Rules & Regs - December 2020

A proposal to increase residential development in the Dolores River Valley has residents of Montezuma County, Colorado, concerned about water quality and housing density.

The county Planning Commission is recommending a decrease in the minimum lot size for a single-family home from 10 acres to 1 acre, according to The Journal of Cortez, Colorado. Setback rules would also change. Instead of 100 feet, septic systems would have to be only 50 feet from the river, which is the state standard. The county forms the Colorado portion of the Four Corners area.

A 10-acre minimum lot size was established to help protect the quality of the region’s main water source, and when The Journal reviewed public comments it found most in favor of keeping the current density limit.

When he presented the recommended change, the commission chairman said modern engineered onsite systems provide sufficient protection for water. Those are already required for new construction, and that standard would remain in place for the Dolores River Valley.

New York

In its latest move to fight water pollution, the Suffolk County legislature is considering a requirement for nitrogen-reducing onsite systems for every new home. If approved, the rule would take effect next year.

In addition, the rule would require an advanced treatment unit for other buildings such as condominiums, multifamily housing, and commercial or industrial centers. Any expansion of a home or other project would also have to include an ATU if the expansion required an addition to, or modification of, the wastewater system.

Suffolk County, which occupies the eastern end of Long Island, has been working for several years to reduce pollution along its Atlantic Ocean shore. In 2017 the county banned cesspools, which were a common method of wastewater treatment, and some municipalities in the county also began requiring ATUs.


A new wastewater ordinance for DeKalb County is having its first test as a few residents face a requirement to abandon their onsite systems and connect to a municipal sewer line.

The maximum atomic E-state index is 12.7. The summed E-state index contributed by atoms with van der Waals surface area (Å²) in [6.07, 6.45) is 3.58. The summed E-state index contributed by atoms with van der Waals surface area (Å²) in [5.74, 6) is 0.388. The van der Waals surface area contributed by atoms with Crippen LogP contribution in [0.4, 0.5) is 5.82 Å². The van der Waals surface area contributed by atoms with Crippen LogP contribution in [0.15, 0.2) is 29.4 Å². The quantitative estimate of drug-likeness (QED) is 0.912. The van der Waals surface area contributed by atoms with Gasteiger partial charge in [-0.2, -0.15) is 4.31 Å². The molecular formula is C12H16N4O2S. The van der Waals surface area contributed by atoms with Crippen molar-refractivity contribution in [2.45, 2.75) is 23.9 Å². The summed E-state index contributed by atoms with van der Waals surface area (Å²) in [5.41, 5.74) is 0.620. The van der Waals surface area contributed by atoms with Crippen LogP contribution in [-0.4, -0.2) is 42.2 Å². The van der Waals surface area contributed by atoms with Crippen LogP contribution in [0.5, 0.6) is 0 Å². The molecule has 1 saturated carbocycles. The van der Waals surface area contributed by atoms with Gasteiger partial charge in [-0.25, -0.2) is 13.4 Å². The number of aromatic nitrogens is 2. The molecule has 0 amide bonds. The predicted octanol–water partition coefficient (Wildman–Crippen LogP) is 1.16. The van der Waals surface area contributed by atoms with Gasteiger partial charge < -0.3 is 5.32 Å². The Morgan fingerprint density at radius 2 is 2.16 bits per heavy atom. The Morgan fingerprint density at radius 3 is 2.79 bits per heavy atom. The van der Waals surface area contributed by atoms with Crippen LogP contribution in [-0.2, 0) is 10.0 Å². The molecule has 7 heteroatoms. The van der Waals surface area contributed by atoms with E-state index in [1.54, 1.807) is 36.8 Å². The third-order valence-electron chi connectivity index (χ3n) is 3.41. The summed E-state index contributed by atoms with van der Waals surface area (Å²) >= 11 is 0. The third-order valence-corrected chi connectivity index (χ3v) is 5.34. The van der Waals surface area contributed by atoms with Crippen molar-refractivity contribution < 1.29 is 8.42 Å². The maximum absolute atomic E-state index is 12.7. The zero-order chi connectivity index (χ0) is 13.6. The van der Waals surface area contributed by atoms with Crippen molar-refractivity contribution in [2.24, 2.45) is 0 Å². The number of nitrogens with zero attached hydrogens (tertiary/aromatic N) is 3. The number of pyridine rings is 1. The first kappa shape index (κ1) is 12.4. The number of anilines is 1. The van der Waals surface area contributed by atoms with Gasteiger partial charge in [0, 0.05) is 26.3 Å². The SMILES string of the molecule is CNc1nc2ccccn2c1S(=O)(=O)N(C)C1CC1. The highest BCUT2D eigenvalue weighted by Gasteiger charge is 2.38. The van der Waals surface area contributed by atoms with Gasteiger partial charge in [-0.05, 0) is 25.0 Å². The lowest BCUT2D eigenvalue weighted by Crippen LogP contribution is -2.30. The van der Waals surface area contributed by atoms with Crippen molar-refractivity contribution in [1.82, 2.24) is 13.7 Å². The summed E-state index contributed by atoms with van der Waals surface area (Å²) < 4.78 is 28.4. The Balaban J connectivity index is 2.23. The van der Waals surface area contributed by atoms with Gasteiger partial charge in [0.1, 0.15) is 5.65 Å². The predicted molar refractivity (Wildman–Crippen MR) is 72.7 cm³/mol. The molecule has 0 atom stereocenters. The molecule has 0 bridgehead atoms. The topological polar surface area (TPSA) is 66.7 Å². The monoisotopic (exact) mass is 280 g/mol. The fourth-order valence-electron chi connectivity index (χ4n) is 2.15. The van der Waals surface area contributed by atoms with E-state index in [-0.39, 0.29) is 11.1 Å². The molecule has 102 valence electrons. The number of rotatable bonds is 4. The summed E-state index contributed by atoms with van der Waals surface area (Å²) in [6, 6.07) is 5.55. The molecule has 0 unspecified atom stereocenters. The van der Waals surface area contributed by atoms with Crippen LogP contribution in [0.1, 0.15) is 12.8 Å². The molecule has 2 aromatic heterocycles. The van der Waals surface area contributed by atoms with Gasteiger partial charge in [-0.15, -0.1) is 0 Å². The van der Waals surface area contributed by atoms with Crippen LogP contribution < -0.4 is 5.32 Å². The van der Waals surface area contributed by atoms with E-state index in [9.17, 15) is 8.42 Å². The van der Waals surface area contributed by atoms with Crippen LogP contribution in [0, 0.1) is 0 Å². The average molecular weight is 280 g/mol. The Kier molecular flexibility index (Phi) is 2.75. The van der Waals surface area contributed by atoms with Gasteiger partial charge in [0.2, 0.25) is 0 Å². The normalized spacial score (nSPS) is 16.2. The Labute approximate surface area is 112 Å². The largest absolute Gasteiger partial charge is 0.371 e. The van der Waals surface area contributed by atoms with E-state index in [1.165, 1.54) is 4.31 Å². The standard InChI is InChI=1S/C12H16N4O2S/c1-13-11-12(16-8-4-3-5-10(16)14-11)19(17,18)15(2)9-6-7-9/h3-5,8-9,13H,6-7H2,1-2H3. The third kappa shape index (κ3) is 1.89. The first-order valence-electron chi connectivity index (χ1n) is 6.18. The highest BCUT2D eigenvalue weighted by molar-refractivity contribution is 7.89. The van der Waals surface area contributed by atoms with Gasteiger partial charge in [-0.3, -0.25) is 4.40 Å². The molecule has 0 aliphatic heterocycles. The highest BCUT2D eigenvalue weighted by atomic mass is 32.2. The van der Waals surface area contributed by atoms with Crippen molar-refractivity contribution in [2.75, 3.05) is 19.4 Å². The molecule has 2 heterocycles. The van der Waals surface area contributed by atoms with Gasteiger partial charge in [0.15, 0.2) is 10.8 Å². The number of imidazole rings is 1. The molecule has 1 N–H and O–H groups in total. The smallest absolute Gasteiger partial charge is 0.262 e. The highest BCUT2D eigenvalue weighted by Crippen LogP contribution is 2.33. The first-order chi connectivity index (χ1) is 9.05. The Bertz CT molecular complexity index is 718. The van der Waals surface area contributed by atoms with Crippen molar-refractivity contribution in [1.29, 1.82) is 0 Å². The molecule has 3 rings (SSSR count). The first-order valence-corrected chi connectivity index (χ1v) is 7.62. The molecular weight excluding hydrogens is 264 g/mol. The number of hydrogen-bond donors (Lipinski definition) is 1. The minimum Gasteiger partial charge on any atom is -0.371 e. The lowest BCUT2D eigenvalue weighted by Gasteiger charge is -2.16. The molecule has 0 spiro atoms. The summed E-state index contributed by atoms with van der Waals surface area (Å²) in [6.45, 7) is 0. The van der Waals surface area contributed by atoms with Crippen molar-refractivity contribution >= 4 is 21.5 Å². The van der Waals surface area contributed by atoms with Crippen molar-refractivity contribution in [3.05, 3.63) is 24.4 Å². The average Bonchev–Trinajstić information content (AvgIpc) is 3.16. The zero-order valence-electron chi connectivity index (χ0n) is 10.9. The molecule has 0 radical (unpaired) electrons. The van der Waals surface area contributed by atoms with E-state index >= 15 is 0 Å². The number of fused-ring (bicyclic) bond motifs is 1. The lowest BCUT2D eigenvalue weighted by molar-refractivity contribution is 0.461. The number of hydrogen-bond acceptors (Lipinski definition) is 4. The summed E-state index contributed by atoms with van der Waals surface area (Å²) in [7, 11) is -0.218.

Seven homes may be required to connect because the line is now within 300 feet of their properties. If a lift station is needed, the cost could reach $35,000 to $40,000, reported The Star of Kendalville, Indiana. County commissioners voted to halt enforcement of the ordinance until the city finishes studying whether a lift station is necessary.

Commissioners will also consider changing the cost limit for connecting to sewer. Currently the ordinance requires a connection if sewer service would be less than 150% of the cost of new onsite treatment, but commissioners are thinking about decreasing that to 125%.


A court of appeals ruled against a man who sued a pumper because he fell through a septic tank lid.

In October 2016, David Steinke, who lives in the northern Wisconsin community of Hayward, stepped on a rusted tank lid and fell through it into the steel tank. He said he was in septage up to his chest, couldn’t climb out of the tank for five hours, and suffered from recurring nightmares. He sued Scott’s Septic Pumping and its insurers for failing to warn him about the lid when they pumped his tank a month before.

But the pumper had warned Steinke about the lid three years previously, and about a month before the incident tried to warn him again, but Steinke did not respond to a knock on his door, said news reports. The Third District Court of Appeals sided with a district court judge and found the pumping company was hired only to pump the tank and not to inspect or repair it.  


Comments on this site are submitted by users and are not endorsed by nor do they reflect the views or opinions of COLE Publishing, Inc. Comments are moderated before being posted.